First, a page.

Weekly News Update December 14-18, 2020
Global Perspectives | Norwegian-Russian Relations Thursday, Dec. 17, 2020
As the Arctic opens to global activity, its importance in the geopolitical struggle between NATO and Russia continues to grow. Norway is in a unique position in this relationship, with one of the few direct borders between a NATO member state and Russia. Norway’s relations with Russia are understandably complex, with deep economic ties and a history of regional cooperation, but also mutual suspicion and elevated concern. Norwegian State Secretary Audun Halvorsen joined us for a conversation on the state of Norwegian-Russian relations and their future trajectory.
Missions of the Russian Federation, the Republic of South Africa and the Socialist Republic of Viet Nam to the United Nations co-hosted a
Side-event dedicated to the 60th anniversary of the Declaration on the Granting of Independence to Colonial Countries and Peoples
This monumental document gave a powerful impetus to the colonial territories’ movement for independence, proclaimed the necessity of bringing colonialism to a speedy and unconditional end, and ultimately changed the world. Its implementation has freed some 750 million people, or one-third of the world’s population at the time, from colonial occupation, drastically changed the political map of the world and resulted in the establishment of over 80 new states in Africa, Asia, Latin America and Oceania.
OFFICE OF THE PUBLIC ADVOCATE FOR THE CITY OF NEW YORK JUMAANE D. WILLIAMS FOR IMMEDIATE RELEASE December 17, 2020 Contact: email@example.com
NYC COUNCIL TO VOTE ON WILLIAMS' LEGISLATION TO TRACK REMOTE LEARNING ATTENDANCE, EFFECTIVENESSNEW YORK:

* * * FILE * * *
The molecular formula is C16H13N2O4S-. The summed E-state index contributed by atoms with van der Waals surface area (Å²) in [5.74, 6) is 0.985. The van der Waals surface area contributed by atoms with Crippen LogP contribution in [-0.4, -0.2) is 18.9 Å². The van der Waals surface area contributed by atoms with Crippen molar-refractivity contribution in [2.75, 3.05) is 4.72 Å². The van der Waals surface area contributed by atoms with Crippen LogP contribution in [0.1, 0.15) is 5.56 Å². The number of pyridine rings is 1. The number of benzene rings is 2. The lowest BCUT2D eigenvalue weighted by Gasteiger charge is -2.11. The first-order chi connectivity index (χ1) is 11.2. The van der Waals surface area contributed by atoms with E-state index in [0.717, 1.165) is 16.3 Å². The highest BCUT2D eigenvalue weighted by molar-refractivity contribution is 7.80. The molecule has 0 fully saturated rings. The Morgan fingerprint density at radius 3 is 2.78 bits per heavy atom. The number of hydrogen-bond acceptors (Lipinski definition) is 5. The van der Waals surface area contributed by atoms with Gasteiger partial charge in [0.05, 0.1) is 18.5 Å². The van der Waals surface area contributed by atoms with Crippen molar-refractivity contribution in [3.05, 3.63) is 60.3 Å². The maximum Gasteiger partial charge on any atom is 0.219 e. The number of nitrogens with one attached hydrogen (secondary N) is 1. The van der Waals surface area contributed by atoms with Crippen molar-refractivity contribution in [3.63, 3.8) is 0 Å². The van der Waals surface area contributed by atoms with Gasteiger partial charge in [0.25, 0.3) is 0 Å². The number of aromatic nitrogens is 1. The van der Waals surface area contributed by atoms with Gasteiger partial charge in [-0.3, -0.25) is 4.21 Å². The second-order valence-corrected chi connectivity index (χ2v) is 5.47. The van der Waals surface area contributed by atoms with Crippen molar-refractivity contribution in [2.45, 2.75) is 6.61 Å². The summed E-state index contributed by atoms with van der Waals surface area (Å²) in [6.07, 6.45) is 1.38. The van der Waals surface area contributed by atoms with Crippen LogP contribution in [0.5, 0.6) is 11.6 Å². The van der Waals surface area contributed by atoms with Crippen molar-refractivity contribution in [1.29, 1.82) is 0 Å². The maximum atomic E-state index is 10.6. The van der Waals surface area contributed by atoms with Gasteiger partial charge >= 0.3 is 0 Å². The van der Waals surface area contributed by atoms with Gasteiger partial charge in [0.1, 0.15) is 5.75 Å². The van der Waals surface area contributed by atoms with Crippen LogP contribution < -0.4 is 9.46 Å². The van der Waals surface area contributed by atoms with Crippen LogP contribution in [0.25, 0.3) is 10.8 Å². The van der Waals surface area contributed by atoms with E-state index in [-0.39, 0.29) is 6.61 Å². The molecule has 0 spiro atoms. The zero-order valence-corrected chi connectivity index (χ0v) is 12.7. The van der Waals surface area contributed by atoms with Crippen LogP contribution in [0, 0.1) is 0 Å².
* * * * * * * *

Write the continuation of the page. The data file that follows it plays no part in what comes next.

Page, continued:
As the majority of students continue to receive an all-remote education amid a rise in COVID-19 cases, the New York City Council will vote today on legislation from Public Advocate Jumaane D. Williams to track remote learning attendance and assess the effectiveness of the practice for students across the city. It is expected to pass after being voted out of the Committee on Education on Tuesday. The legislation, Intro 2058-A, would require the Department of Education (DOE) to report on a monthly basis student attendance data during the use of remote learning due to the COVID-19 pandemic. Attendance data would be disaggregated by: School, School district, Grade level, Gender, Race or ethnicity, Individualized education program status English language learner status, Status as a student in temporary housing, Status as a student residing in shelter "Monitoring student engagement is an essential way to determine the effectiveness of remote learning- whether fully remote or hybrid, every student will be using remote learning in the coming months," said Public Advocate Williams of the bill. "Tracking student attendance rates allow us to hold the DOE accountable for ensuring our students have the ability to access all of their classes remotely. The money and energy the Administration has spent in rushing to re-open, and then close, in-person classes could have been better spent improving remote learning and fulfilling our obligation to provide students with safe and equitable education. This bill will help to correct that error and imbalance. I thank Council Member Treyger for his leadership on these issues and Speaker Johnson for making this a priority." Collecting, categorizing, and making public this attendance information will help to determine whether the Department of Education is equitably and effectively implementing remote learning, particularly for students of greatest need - and hold them accountable for any inadequacies. The information shared will help the DOE tailor their approach to better meet the needs of our students and families and maximize the effectiveness of remote and hybrid learning throughout the COVID-19 pandemic. The bill will be voted on alongside companion legislation from Council Member Mark Treyger, Intro 2104-A , which would require the DOE to report a breakdown of the number and percentage of students who participated in remote learning and the hybrid mode language access as well as a series of metrics include language accessibility, access to remote learning in juvenile facilities, access to city-issued remote learning devices, and other information. At a Council hearing held by the Committee on Education at the end of May, the DOE stated that the student engagement rate was about 86%, compared to in-person attendance, which was roughly 93%. That discrepancy was likely due to the fact that many students, especially those in temporary housing, shelters, and foster care, did not receive laptops, tablets, iPads, Chromebooks, or any other devices needed to connect to virtual classroom sessions. Months later, many student engagement issues remain unsolved. "COVID-19 has impacted every single person in this city, but its impacts have not been evenly felt. Inequities in remote learning mirror inequities in the spread of COVID-19. In order to know how much support is needed for our students and educators, we need data that illustrates the gaps. Additional specific data on remote learning participation is the only effective way to acknowledge the problem and allocate resources where necessary to eliminate gaps of inequity," said Council Member Mark Treyger, Chair of the Committee on Education. "I thank Public Advocate Williams for his partnership and leadership on Intro 2058. I'm proud that this bill is passing today as part of a remote learning transparency package with my Intro 2104."